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Khalid Sheikh Mohammed, the accused mastermind of the Sept. 11 attacks, is seen in detention at Guantanamo Bay, Cuba. Mohammed told CIA interrogators that he sent Abu Issa al-Britani to Montana to recruit African-American Muslim converts to blow up gas stations. He later recanted the confession, according to the Senate Select Committee on Intelligence report released this week.

Khalid Sheikh Mohammed – the principal mastermind behind the 2001 terrorist attacks – told his CIA interrogators in 2003 that he’d sent a militant to Montana seeking African-American Muslim converts to blow up gas stations, according to a U.S. Senate report released this week.

Issued by the Senate Select Committee on Intelligence, the new report details the tactics used by the CIA to glean information from detainees in the years following the 2001 terrorist attacks in the U.S.

Montana is referenced on five pages throughout the 525-page report, first on page 118 and lastly on page 511. All references include Mohammed – identified as KSM – and Majid Kahn, who provided intelligence to CIA officials while in the custody of a foreign government.

According to the report, Mohammed was waterboarded in March 2003 after the CIA received intelligence from Kahn saying Mohammed wanted to use “two to three unknown black American Muslim converts who were currently training in Afghanistan" to "conduct attacks" on gas stations in the U.S.

“The questioning of (Mohammed) was not based on Kahn’s actual reporting, which was about potential operatives already in Afghanistan, but rather, on something Kahn had not said – that (Mohammed) directed him to make contact with African-American converts in the U.S.,” the report says.

After a “contentious” interrogation session lasting for hours that included waterboarding, Mohammed “flatly denied” efforts to recruit African-American Muslim converts. Later in the day, as he faced a second waterboarding session, he allegedly “relented” and changed his story.

Mohammed told interrogators that “maybe he had told Kahn” to make contact with members of the black American Muslim convert community. After that confession, Mohammed was returned to a “standing sleep deprivation position” without any additional waterboarding.

An hour later, the report says, Mohammad was “ready to talk.”

“He told CIA interrogators that he had sent Abu Issa al-Britani to Montana to recruit African-American Muslim converts, a mission he said had been prompted by discussions with a London-based shaykh whose bodyguards had families in Montana,” the report says.

Mohammed also stated that he’d told Kahn to attend Muslim conferences in the U.S. to “spot and assess potential extremists” who could assist in the gas-station plot.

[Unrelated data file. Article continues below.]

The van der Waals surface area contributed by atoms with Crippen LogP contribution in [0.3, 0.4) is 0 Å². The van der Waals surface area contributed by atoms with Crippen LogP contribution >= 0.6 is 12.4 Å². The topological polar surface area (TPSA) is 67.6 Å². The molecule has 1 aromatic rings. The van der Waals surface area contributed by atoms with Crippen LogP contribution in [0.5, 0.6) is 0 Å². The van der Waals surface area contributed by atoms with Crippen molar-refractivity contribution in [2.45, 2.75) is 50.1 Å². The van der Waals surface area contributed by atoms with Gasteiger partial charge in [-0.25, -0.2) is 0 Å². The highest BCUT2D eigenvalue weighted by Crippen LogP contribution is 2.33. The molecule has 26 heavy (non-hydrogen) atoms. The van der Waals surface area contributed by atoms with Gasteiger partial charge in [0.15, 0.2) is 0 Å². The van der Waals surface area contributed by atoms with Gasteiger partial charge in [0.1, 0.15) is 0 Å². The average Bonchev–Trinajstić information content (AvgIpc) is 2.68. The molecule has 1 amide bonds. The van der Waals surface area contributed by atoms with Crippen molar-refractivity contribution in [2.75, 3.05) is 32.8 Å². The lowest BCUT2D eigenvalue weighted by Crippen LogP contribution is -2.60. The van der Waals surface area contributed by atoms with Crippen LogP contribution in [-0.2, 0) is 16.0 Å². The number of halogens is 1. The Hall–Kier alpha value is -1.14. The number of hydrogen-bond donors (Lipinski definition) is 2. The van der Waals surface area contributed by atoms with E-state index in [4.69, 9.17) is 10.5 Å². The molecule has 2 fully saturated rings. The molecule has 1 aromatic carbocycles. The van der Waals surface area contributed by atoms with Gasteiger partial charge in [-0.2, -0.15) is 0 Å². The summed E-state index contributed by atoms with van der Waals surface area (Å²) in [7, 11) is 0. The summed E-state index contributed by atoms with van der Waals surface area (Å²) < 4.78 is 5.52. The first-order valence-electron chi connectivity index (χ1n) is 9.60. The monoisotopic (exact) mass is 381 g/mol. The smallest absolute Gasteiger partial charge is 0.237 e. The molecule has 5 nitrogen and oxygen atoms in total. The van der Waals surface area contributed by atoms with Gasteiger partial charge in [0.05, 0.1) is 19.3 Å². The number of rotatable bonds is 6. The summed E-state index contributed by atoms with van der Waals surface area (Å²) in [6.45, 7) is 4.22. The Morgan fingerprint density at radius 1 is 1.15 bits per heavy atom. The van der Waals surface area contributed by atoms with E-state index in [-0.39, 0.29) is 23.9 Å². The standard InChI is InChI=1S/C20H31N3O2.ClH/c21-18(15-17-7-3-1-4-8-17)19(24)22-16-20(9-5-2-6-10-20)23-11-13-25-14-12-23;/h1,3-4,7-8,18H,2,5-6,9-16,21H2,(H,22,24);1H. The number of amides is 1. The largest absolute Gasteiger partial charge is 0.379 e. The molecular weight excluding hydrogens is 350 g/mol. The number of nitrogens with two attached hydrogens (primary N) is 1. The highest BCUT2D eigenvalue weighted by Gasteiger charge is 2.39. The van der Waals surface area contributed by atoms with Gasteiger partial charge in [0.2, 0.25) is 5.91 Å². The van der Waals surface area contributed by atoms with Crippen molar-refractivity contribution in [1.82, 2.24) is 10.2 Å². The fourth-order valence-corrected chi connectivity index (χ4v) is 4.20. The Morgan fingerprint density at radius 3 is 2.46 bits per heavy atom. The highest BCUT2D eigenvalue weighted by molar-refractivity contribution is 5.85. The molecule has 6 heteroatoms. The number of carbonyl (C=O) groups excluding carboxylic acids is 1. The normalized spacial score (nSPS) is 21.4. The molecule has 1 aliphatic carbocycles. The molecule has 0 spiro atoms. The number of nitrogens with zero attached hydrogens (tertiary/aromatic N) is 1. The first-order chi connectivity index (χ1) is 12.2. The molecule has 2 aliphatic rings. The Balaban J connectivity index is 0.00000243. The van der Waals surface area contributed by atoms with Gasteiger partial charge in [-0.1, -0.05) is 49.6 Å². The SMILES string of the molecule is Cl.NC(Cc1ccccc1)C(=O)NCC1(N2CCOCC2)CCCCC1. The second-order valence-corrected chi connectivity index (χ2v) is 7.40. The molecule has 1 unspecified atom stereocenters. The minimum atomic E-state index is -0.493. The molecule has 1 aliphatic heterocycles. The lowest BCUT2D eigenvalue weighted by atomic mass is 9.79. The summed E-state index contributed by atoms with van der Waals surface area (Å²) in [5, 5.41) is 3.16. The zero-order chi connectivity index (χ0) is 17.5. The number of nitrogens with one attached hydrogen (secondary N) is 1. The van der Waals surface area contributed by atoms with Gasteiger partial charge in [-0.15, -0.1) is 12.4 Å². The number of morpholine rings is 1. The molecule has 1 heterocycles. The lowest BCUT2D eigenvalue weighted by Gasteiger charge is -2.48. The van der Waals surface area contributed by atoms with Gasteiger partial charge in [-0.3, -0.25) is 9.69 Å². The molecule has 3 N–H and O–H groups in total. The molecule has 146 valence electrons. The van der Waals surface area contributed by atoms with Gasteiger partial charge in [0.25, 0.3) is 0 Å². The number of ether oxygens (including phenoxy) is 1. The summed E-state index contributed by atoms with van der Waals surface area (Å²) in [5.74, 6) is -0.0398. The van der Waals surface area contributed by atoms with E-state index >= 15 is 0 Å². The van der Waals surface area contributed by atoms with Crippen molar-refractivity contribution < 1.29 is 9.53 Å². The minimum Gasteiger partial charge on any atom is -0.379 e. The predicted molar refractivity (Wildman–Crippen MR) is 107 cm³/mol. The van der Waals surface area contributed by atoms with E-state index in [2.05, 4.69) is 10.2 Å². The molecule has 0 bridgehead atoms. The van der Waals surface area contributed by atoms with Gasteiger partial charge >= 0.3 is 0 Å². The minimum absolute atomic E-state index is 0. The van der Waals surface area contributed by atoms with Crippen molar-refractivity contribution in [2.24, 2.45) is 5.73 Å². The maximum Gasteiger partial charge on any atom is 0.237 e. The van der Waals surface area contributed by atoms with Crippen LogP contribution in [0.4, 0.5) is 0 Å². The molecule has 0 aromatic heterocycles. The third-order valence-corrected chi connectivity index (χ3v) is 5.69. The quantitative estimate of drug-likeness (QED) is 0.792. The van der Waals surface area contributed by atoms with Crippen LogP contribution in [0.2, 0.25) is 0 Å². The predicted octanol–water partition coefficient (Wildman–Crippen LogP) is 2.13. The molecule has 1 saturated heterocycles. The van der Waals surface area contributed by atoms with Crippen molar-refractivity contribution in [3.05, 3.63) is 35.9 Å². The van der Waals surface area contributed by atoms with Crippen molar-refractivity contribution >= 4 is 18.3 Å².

But in June 2003, Mohammed admitted that he’d fabricated the story about al-Britani and Montana. He said he was “under enhanced measures” when he made the claims and had told interrogators what he thought they wanted to hear.

“What we knew before we were torturing is that you get a lot of false information,” former Montana Gov. Brian Schweitzer said Wednesday. “If that was credible at all, if anybody believed what he said, the next call should have been made to us. But we heard absolutely nothing.”


The report also details the role Spokane-based Mitchell, Jessen & Associates played in the enhanced interrogation sessions. The company was paid $80 million to carry out the waterboarding, mock burials and other techniques detailed by the committee report.

One contracted interrogator, identified as “Dunbar,” stated in March 2003 that Mohammed was resisting their questions and that he planned “to go to school on this guy.” Interrogators then “devoted all measures to pressure” Mohammed for information.

The “intense questioning and walling” left Mohammed with abrasions on his ankles, shins and wrists, along with the back of his head. He also suffered from pedal edema – or the pooling of blood in his feet – from extended standing.

The George W. Bush-era interrogation tactics have come under fire by critics who say it failed to net results and that such enhanced measures resulted in torture.

“I have long believed some of these practices amounted to torture,” Sen. John McCain, R-Arizona, said Tuesday. “Its use was shameful and unnecessary and ... it produced little useful intelligence to help us track down the perpetrators of 9/11 or prevent new attacks and atrocities.”

Schweitzer also believes the tactics failed to net useful intelligence. He served as Montana’s governor from 2004 to 2012 as the nation’s war on terror escalated, but he heard nothing from government officials regarding Mohammed’s confessions as they pertained to Montana.

In June 2005, CIA officials finally concluded that Mohammed’s story about recruiting African-American Muslims in Montana was “an outright fabrication.”

“We have a lot great things in Montana, but the recruitment of black Muslim men is not one of them,” Schweitzer said. “Having lived in Muslim countries, I can tell you, I haven’t found many people I can speak Arabic with in Montana.”

The report also says Mohammed gave interrogators information regarding al-Britani. The militant was on a list of people connected to Mohammed’s plot to bomb London’s Heathrow Airport.

Prior to the 2001 attacks, Mohammed said he asked al-Britani to go to the U.S. and “collect information on economic targets.” Part of that mission included surveying Montana and places where terrorists could ignite forest fires.

Nearly a decade later, in 2012, the al-Qaida English magazine “Inspire” urged terrorists to set fire to Montana’s forests – a challenge that put the U.S. Forest Service on edge.

After the article’s publication, the agency asked employees and the general public to stand vigilant and report unusual circumstances to authorities.

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